Suppose you live in a cold climate, and it’s winter. Paint is flaking off the walls. Your sinuses feel as if they were lined with a thin layer of concrete. House plants long for a vacation in the relatively moist Sahara. You stop slathering goop on cracking skin long enough to listen to the weather report, only to hear, “current temperature minus twenty degrees, relative humidity seventy-five percent.” Obviously, the weather service’s humidity has very little to do with the humidity where you live! But why?

Actually, if you measured the relative humidity outdoors, as the weather service does, you’d probably come up with about the same value they get. Contrary to general belief, Alaska north of the Coast Range complex does not have a particularly “dry” cold in winter. The only reason the humidity is not closer to 100 percent is because of the way relative humidity is defined. It’s the amount of water actually in the air divided by the maximum amount the air could hold if it were saturated, that is, if it had an endless reservoir of liquid water to supply moisture. This is a perfectly good definition at temperatures above freezing. Ice, however, turns out to be less effective as a moisture source than supercooled water (water which stays liquid below freezing temperatures), and in Alaska we tend to have an endless reservoir of ice in the form of snow, rather than water, in the winter. Our normal winter humidities near the ground are generally close to the maximum possible in the presence of ice.

Why, then, are we and our houses so dehydrated through most of the winter as to threaten spontaneous combustion?

The amount of water that a given amount of air can hold depends on the temperature of the air as well as on whether the air is in contact with ice or water. The air in a moderate size house — about 1325 square feet with eight-foot ceilings — would hold almost a gallon and a half of water at 68 degrees F. At 32 degrees F, the same amount of air could hold only about a quart and a half of water. As temperatures drop, the amount of water gets less — one and a quarter cups at zero, less than half a cup at twenty below, and a couple of tablespoonsful at forty below.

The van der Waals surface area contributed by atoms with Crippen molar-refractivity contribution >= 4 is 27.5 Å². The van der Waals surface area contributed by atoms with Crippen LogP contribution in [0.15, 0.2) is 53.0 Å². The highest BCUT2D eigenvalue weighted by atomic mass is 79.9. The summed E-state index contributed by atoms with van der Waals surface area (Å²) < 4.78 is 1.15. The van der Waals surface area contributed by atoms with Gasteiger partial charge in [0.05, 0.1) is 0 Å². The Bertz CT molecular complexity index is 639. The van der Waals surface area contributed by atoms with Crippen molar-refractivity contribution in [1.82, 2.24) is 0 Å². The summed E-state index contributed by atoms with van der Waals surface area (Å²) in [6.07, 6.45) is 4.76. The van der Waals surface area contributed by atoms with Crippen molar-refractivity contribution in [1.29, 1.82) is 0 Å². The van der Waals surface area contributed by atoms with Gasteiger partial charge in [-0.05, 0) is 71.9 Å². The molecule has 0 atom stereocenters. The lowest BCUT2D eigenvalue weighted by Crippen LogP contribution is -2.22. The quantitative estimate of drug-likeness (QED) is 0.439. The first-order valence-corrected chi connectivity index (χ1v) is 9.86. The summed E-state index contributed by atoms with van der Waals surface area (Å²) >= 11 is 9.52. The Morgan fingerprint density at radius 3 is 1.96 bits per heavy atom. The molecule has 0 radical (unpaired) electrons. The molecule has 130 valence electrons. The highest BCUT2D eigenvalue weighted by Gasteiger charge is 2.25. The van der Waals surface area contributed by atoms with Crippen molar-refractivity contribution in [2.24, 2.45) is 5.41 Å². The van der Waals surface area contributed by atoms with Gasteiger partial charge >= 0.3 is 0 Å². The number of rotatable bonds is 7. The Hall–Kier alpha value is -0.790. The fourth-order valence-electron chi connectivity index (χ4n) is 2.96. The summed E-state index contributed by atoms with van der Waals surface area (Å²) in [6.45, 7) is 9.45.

Now suppose we are maintaining the house temperature at 68° F. The air in the house is capable of holding almost a gallon and a half of water. But the same amount of air at outdoor temperatures is able to hold much less, especially if the effect of snow is considered. At forty below, for instance, an amount of outdoor air sufficient to fill the house, with an official relative humidity of 68 percent, will contain less than half a shot glass of water. When this outdoor air is brought into the house and warmed up to 68 degrees, it will still contain only half a shot glass of water, but will now be able to hold a gallon and a half, so the relative humidity of the outdoor air brought in and heated with no change in its water content will be about half of one percent. No wonder it is dry indoors in the winter!

Of course normal human activities — cooking, bathing, even breathing — are constantly adding water to the air indoors, and generally considerably more than is brought in with fresh air from outdoors. But beyond a certain point this extra water is removed by contact with cold windows and insulation. That, however, is a subject for a future column.

This article and its follow-up were originally published in the Alaska Science Forum. Next week I’ll talk about a way of insulating windows so they don’t fog up too badly.